Have an Enjoyous New Year!

Splashing or squirting someone with water was completely acceptable as long as you said “Happy New Year!”

I think of New Years as a celebration for the evening of December 31st.  A celebration which could be very simple or much more lavish including but not limited to food, friends, games, maybe dancing, reminiscing, making resolutions and at midnight a countdown which culminates in a rousing shout, cheer and noisemaking for not more than 3 minutes.  Then depending on who you are the party continues or the party winds down and everyone heads home.

In Marulaon New Years is a week long affair.  Not knowing what to expect each day was typical and this kept the Choates on their toes trying to keep ahead of the activities and expectations.  Caroling took on yet another form which included various groups of kids or young people (I never observed any adults) walking through the village beating on bottles or pans and singing.  They would stop at houses and then would be sprayed with perfume.

Joanna Spraying Some Happy Kid Carolers

This caroling would usually start in the early evening and go well into the night.  Most of the time the carolers would visit the Choate house at dusk and then go off into other parts of the village later allowing the Choate household to sleep.  At around 8 on New Years Eve, when we were all moving towards bed there was a knock on the door.  The chief’s wife Janet had brought a bucket filled with 60 fish.  These fish were the Choates share of the net catch that someone had just made.  So Aaron and Joanna gutted and cleaned 60 fish before heading to bed so that they would be ready to prepare for the ‘family breakfast’ the next day.

We were all expecting New Years Eve to boast a raucous welcoming in of 2010.  However it lasted a bit longer than the customary American 3 minutes.  So Aaron went out to join the party, sitting by the church bell (since that’s where everyone seemed to be congregating) and wished everyone who came by a happy new year.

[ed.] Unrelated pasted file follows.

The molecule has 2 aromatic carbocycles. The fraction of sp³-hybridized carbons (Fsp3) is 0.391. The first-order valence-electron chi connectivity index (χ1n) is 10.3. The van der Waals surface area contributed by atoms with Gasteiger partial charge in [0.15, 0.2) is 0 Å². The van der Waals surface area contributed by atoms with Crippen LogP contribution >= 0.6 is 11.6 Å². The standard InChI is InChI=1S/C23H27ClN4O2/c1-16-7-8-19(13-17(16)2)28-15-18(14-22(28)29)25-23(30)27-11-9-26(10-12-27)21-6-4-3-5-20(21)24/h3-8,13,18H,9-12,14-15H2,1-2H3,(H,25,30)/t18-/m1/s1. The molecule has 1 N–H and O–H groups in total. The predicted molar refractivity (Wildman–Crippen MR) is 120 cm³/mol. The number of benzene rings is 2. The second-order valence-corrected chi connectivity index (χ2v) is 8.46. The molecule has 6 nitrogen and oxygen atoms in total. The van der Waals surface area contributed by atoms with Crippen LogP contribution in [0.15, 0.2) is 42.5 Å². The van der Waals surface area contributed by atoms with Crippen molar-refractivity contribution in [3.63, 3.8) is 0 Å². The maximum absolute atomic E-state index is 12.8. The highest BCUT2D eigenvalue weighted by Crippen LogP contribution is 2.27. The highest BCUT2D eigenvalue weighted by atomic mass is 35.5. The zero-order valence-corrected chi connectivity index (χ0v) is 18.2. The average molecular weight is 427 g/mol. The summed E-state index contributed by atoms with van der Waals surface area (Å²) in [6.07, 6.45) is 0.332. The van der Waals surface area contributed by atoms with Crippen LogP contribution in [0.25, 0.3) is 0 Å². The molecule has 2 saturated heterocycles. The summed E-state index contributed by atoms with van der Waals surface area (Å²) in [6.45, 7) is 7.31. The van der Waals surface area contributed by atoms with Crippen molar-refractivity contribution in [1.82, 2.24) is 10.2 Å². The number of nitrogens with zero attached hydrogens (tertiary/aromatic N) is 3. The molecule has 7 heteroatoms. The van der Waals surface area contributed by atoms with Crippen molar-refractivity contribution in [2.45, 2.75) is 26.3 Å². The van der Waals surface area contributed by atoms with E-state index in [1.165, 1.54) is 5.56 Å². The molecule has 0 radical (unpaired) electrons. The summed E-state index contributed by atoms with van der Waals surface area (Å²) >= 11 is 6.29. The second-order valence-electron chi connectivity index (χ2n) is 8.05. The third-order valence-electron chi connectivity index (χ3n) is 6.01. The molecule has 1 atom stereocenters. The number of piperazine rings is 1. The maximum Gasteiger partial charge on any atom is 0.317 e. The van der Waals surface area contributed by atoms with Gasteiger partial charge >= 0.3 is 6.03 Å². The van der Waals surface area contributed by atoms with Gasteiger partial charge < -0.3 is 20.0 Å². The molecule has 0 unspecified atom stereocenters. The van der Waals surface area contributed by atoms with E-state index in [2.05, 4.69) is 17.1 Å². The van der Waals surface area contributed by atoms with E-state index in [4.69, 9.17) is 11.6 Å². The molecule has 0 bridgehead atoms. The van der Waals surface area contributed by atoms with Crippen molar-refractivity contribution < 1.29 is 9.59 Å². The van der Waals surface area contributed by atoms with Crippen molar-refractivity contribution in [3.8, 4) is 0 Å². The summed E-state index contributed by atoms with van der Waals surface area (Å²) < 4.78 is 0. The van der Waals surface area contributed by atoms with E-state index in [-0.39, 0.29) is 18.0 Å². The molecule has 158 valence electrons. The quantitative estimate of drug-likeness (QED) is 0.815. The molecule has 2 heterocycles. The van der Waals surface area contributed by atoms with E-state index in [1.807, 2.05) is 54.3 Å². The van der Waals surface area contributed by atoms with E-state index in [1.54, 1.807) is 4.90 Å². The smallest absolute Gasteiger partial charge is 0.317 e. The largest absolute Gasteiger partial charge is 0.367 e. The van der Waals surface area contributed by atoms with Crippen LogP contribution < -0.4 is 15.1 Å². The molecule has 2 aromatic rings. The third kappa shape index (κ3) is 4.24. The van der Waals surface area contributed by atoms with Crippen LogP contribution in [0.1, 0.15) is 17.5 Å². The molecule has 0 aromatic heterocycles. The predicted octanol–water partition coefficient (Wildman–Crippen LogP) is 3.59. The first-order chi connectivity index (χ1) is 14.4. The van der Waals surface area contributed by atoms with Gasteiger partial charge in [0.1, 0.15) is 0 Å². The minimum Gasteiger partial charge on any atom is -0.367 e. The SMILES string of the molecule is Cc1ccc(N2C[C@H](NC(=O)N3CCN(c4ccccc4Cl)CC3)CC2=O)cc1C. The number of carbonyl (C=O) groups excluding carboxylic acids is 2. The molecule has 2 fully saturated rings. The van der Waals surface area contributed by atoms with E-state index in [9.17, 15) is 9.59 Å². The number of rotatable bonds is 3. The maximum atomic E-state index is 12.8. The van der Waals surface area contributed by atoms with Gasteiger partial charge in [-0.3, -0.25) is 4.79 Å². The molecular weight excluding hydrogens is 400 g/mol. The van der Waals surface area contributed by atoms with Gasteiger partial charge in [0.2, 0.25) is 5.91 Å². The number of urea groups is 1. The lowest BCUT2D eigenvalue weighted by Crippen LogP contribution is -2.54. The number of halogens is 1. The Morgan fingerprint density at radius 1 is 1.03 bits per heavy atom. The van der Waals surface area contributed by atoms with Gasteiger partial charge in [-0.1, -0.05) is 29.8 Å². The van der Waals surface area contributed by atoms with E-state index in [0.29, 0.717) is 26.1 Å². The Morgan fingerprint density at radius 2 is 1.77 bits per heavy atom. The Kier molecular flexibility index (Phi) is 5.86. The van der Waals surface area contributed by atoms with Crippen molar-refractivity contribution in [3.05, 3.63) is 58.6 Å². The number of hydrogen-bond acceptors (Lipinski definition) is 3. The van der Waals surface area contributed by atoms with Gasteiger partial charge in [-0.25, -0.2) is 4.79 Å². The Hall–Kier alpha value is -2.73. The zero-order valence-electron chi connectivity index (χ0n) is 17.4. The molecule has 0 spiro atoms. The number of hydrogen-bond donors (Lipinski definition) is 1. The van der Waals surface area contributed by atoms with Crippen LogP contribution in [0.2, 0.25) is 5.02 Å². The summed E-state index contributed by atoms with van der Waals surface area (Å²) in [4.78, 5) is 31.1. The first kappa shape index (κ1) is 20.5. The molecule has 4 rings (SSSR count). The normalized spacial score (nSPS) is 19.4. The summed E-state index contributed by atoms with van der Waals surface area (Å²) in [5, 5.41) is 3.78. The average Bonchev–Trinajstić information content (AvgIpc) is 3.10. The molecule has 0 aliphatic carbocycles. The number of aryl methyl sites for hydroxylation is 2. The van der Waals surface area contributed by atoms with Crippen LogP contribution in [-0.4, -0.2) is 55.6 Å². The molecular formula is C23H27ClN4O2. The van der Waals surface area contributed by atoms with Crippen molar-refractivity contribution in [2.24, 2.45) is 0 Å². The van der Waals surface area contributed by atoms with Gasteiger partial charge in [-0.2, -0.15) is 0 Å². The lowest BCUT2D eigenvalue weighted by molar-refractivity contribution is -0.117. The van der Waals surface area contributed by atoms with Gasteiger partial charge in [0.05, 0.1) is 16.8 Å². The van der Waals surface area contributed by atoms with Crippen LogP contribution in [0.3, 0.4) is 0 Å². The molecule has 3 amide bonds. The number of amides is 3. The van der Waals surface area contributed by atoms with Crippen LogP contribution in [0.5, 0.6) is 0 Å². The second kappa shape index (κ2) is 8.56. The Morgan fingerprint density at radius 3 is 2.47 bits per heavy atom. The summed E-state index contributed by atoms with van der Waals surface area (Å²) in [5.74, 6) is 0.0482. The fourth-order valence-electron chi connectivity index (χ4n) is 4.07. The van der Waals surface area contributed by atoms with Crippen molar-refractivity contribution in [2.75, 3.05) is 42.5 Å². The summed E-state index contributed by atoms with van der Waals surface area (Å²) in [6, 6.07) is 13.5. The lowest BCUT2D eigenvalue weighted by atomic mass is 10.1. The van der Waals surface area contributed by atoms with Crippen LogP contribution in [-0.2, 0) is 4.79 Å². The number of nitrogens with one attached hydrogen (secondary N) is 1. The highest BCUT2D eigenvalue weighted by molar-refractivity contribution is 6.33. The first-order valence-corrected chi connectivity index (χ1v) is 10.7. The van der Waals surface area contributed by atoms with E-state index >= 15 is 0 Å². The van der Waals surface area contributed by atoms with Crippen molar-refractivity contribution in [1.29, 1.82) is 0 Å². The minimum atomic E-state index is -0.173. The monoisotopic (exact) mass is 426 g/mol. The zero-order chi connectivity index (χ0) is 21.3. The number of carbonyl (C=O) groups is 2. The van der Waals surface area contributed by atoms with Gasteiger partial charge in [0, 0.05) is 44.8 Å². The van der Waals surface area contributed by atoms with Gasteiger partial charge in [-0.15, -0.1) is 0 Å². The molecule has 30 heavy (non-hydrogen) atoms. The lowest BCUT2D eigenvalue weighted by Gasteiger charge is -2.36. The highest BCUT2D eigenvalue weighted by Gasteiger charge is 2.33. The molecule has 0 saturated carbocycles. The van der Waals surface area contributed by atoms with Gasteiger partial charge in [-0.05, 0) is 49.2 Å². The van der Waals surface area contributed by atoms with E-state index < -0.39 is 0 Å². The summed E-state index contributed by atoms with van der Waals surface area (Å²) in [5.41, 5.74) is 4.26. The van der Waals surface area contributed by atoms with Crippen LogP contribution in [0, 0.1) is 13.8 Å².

Chief Leonard

Wife Janet

His Youngest Son- I think they have 5 boys.

On New Years day rain delayed some of the village activities but we were still able to enjoy the ‘family breakfast’.  The chief’s family and Naris’s family joined us on the porch for a very yummy late morning meal.

Naris- one of the Choates neighbors


Each family brought food and so there was plenty to fill the table.  There was fish, lelenga, rice, fruit, umlau and turtle.

This is turtle that had been cooked on the motu.  Unfortunately I wasn’t quick enough to try it prepared this way but I did try it cooked with curry and onions which was very delicious.

Now I know some of you are not too happy with me for calling turtle delicious.  After all in some places, many species are endangered and being protected.  One such species nests on the shores of PNG near Madang and swims across the Pacific to feed off the shores of California.  I am all for protecting endangered animals from exploitation and from the irresponsible, unhealthy demands of the commercial market.  However, I have no problem eating turtle when it was caught for consumption by people who have always caught and consumed turtle.

New Years Celebrations on the 3rd:

Because it was raining on the 1st, the other New Years festivities were delayed until the 3rd and since they were delayed they were also cut short and made less formal.  What does this mean?  Only that the 5 or so speeches, that had been planned, were cancelled.  I can’t say I was too disappointed especially because in my opinion the activities were way more fun than listening to speeches.


First of all the day started with ‘sing roll’.  This seemed to be yet another version of caroling.

My Glittery Face